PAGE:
July 9th: Land of Juxtapositions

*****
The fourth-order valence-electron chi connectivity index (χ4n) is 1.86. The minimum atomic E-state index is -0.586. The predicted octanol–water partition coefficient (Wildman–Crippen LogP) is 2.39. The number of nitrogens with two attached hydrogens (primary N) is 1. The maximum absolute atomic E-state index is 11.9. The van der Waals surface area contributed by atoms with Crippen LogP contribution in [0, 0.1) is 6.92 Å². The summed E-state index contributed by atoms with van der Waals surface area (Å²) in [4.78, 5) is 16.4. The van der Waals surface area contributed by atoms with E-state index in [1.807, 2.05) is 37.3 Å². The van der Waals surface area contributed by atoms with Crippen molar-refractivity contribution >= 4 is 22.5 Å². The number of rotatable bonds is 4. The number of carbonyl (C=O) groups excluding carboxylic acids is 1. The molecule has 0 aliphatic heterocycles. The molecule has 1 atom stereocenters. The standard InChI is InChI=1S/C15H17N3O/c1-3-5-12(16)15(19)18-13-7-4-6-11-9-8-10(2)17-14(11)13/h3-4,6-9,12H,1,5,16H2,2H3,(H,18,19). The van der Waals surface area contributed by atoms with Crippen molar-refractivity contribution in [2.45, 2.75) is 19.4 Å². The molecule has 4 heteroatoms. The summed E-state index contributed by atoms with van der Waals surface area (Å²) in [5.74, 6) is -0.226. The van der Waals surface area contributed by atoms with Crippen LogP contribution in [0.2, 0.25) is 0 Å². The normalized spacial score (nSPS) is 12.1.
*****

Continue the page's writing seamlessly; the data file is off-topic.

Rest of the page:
We had an orientation on our second day to get us acquainted with certain customs in Jordan that may differ to our home country. One important differentiation was taxi etiquette. Aside from honking at females, taxi drivers absolutely love asking personal questions – or questions that appear quite personal to North Americans, without any reservation. “For women, they will ask you if you are married, and for men they like to ask if you are Muslim. It doesn’t matter if my wife, who wears the hijab, is sitting in the back and I am sporting a topi (a prayer cap). They ask the question regardless.” explained Anik our orientation leader. In North America and in other Western countries it would be odd and uncomfortable to ask a stranger about their religion. We tend to have a ‘don’t ask don’t tell policy’. In Amman, boundaries between professional and personal questions are oftentimes blurred. And in the case of taxi drivers – non-existent. As we boarded a cab to head to the restaurant, Anik sat at the front and began talking to me and my two other female classmates in English. During a lull in the conversation, the taxi driver interjects and … Continue reading July 9th: Land of Juxtapositions